Tim Vickery looks at the start of the Brazil Championship.
The flag has been lifted and the wacky race is underway. The 2015 Brazilian Championships has kicked off, and over the weekend the opening round highlighted some of the good and the bad sides of the competition – which now features a game a week kicking off at 11 on Sunday morning.
A country of this size, with such a strong footballing tradition and so many important clubs could hardly fail to produce an intriguing domestic league. Over the next seven months new players will make their names and there will be plenty of shocks; on Sunday, for example, Avai, everyone’s relegation favourites, ended up unlucky to draw 1-1 with Santos, who had just been crowned champions of Sao Paulo state. Rio champions Vasco da Gama, meanwhile, were held at home to a goalless draw by unfashionable Goias.
The fact that these State Championships only came to a climax on the previous Sunday creates an obvious problem for the national competition; leagues need a pause from competitive games to whet the appetite for a long campaign. Without one, the big kick off inevitably loses some of its appeal, and this was reflected in the disappointing average crowd figure of just over 12,000 – a figure that owes a great deal to the near 30,000 attendance at the Palmeiras v Atletico Mineiro game that started the action on Saturday.
Atletico fielded an understrength side – as did all five of the clubs who later this week are fighting for a place in the quarter finals of the Copa Libertadores. This is another organisational howler; starting the league at such an important moment of the continental competition is a recipe for ruining the first round. What should be the biggest nationwide party of football is obviously undermined if the five best teams are full of reserves.
One of the five paid a heavy price for their selection policy. Internacional were beaten 3-0 at Atletico Parananense, who were thought to be mired in crisis. Two of the five emerged victorious despite fielding weakened line ups. Sao Paulo beat Flamengo 2-1, a testimony to the strength in depth of their squad, and to the way that tactically things have fallen into place since Milton Cruz took over caretaker charge.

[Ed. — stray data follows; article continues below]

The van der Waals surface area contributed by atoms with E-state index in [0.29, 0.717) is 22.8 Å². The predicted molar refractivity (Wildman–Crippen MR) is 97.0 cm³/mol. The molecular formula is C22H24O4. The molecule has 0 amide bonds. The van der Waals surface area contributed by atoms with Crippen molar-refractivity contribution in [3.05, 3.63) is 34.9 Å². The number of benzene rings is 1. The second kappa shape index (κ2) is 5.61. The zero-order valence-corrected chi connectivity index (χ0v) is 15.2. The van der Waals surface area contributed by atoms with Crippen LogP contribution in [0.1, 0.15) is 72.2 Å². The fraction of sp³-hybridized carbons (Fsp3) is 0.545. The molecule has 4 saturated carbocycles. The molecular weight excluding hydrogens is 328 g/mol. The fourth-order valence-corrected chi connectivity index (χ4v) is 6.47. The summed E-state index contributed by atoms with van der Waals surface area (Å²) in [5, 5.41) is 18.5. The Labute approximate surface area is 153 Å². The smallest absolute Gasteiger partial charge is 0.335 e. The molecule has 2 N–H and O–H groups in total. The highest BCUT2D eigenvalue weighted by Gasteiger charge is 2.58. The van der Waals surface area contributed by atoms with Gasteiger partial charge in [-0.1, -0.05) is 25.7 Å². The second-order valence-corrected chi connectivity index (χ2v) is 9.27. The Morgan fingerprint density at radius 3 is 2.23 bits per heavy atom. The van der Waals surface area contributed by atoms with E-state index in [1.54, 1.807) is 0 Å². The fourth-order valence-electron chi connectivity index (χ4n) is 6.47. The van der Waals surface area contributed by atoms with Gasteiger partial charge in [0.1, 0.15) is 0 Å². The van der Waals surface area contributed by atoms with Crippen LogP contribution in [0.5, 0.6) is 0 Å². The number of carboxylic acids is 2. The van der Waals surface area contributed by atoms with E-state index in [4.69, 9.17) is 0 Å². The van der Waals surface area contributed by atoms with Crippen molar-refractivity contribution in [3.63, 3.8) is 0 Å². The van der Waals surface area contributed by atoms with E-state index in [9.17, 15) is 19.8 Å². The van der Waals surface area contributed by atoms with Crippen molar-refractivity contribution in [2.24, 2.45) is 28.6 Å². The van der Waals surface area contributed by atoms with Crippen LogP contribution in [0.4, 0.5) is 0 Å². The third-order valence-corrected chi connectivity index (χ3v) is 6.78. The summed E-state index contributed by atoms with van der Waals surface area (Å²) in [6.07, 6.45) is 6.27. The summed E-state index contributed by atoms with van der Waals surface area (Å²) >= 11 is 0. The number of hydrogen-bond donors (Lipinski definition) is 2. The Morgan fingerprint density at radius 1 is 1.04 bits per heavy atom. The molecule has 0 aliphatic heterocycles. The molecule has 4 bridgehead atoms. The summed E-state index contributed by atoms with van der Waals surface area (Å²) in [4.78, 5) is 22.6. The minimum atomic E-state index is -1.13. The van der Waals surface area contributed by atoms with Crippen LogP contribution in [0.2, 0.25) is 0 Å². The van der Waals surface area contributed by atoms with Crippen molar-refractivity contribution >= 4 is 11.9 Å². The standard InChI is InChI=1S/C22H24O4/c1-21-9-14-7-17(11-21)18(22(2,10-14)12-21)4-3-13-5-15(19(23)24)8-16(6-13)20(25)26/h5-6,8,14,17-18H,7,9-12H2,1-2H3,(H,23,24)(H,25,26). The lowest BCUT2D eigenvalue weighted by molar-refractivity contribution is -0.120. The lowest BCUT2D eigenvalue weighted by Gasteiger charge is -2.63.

Corinthians also got off to a winning start with a weakened side – aided by the fact that opponents Cruzeiro are also in the Libertadores and also fielded a much changed team. Corinthians were also helped by the venue. Cruzeiro were the hosts, but the game did not take place in their city of Belo Horizonte, but 1000 miles away in Cuiaba’s Arena Pantanal.
This was the consequence of a punishment Cruzeiro received for fan behaviour at the end of last year. But this will be a trend during the competition – teams ‘selling’ some of their home games to the more remote stadiums built for the 2014 World Cup.
There are two main problems with this practice. Firstly it clearly infringes the ethics of a league campaign, based on the concept of all the teams meeting each other home and away. And second, while these games give the new stadiums something to do, they run the risk of proving counter-productive. The only way that these stadiums will be viable in the long run is if the local teams are able to build up a following big enough to fill them on a regular basis. Their task is surely complicated by these visits from big name glamour teams from elsewhere. The Cruzeiro-Corinthians game, it should be added, attracted a crowd of under 12,000. And in order to accommodate this match, the local state final, between Cuiaba and Operario, was switched to the inhospitable hour of 3:40 on Monday afternoon.
The CBF, meanwhile, were busy being inhospitable to Alexandre Gallo, the coach who had been in charge of Brazil’s youth structure. He was sacked on Friday night.
This clearly is a consequence of the election last month of Marco Polo del Nero as CBF president. It was clear that Gallo did not enjoy his full confidence – but the surprising aspect is the timing of the move.
Gallo is a bright coach, who obviously failed to put his ideas into practice at the start of the year in the South American Under-20 Championship, when Brazil came fourth and played very badly. Had he been sacked then it would not have been a bombshell. But to get rid of him after he had called up the squad for next month’s World Cup at the level is strange indeed. It could be that his decision to exclude Gerson of Fluminense, mentioned here last week, was the final straw.
It could also be that this is a move to strengthen senior coach Dunga, with whom del Nero seems besotted. Gallo was to have taken charge of next year’s Olympic team. That responsibility now passes to Dunga.
The news was announced at a strange time – late Friday night, where it was ‘buried’ by the start of the Brazilian Championship. On the previous Tuesday Dunga had held a press conference to announce the Copa America squad. Could the decision to sack Gallo not have been announced then? Or might this have placed Dunga in an awkward position? Being party to a decision to sack Gallo after he had called up his squad might not have shown Brazil’s coach in an especially honourable light.